When a delivery is required, the medical professional will either give the pregnant person medication to induce labor or perform a cesarean section. The pregnant person may also receive:

  • A blood transfusion if bleeding problems become severe
  • Corticosteroid medicines to help the baby's lungs develop faster
  • Medicines to treat high blood pressure
  • Magnesium sulfate infusion to prevent seizures

Even with a medical team's best efforts to deliver the baby as quickly and safely as possible, HELLP syndrome could result in a number of complications for both the pregnant person and the fetus.

Complications for the pregnant person can include:

Complications for the fetus can include:

  • Perinatal death
  • Intrauterine growth restriction (IUGR)
  • Preterm delivery
  • Neonatal thrombocytopenia
  • Respiratory distress syndrome

Risk Factors

Although the cause of HELLP syndrome is unknown, there are some known risk factors for developing the condition. The most common is having preeclampsia, or pregnancy-induced high blood pressure, although not every person who develops HELLP syndrome has preeclampsia.

Other risk factors that may increase a person's chance of being diagnosed with HELLP syndrome include:

  • Having a previous pregnancy with HELLP syndrome
  • Having preeclampsia or pregnancy-induced hypertension
  • Being over the age of 25
  • Multiparous (given birth two or more times)
  • LCHAD deficiency in the fetus (though only in approximately 2% of HELLP syndrome cases)

Additionally, genetic factors—in both the pregnant person and fetus—may also have an impact on whether the pregnant individual develops HELLP syndrome. And while scientists are progressively learning more about HELLP syndrome, many think that it is likely multifactorial, meaning that a combination of interacting genetic and environmental factors causes HELLP syndrome.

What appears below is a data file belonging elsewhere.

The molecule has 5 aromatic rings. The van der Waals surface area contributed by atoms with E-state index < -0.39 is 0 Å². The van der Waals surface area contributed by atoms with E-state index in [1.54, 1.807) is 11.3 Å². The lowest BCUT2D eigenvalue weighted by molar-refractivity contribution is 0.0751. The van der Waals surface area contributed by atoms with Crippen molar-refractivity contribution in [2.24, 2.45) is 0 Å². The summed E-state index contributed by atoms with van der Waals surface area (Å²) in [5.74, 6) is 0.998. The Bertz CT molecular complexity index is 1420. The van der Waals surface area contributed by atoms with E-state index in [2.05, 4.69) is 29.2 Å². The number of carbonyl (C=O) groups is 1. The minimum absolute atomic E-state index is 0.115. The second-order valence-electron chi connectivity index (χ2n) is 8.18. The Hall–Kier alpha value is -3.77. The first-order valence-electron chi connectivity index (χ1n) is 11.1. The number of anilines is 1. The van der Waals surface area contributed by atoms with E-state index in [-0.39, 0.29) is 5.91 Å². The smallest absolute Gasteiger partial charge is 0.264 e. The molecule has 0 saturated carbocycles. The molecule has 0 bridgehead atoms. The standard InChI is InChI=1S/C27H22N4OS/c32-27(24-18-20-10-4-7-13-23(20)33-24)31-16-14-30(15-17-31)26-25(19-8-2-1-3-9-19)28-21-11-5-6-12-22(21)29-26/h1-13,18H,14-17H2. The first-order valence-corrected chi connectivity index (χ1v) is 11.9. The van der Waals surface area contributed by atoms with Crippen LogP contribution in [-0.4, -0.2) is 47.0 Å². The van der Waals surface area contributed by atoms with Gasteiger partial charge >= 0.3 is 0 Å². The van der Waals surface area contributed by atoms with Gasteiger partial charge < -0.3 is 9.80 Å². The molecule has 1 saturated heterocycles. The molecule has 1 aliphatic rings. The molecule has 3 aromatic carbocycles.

Currently, it is thought that there is no single gene that's responsible for the condition. And, even though some people may have a genetic predisposition to developing conditions like preeclampsia and HELLP syndrome, many who have the same genetic risk factors never develop the pregnancy condition.

A Word From Verywell

There are so many unknowns involved with pregnancy. Even if someone does everything "by the book," there are still some aspects of the gestation process that are beyond our control—including developing HELLP syndrome.

The good news is that when HELLP syndrome is diagnosed early, there is usually a positive outcome for both the pregnant person and the child. This serves as yet another example of why attending regular prenatal checkups and testing appointments is so important.

Catching something like HELLP syndrome sooner rather than later can make a significant difference, and even save lives.

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Article Sources
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  1. National Institutes of Health, Genetic and Rare Diseases Information Center. HELLP syndrome. Updated May 23, 2018.

  2. MedlinePlus. HELLP syndrome. Updated September 25, 2018.

  3. Preeclampsia Foundation. HELLP syndrome. Updated January 17, 2020.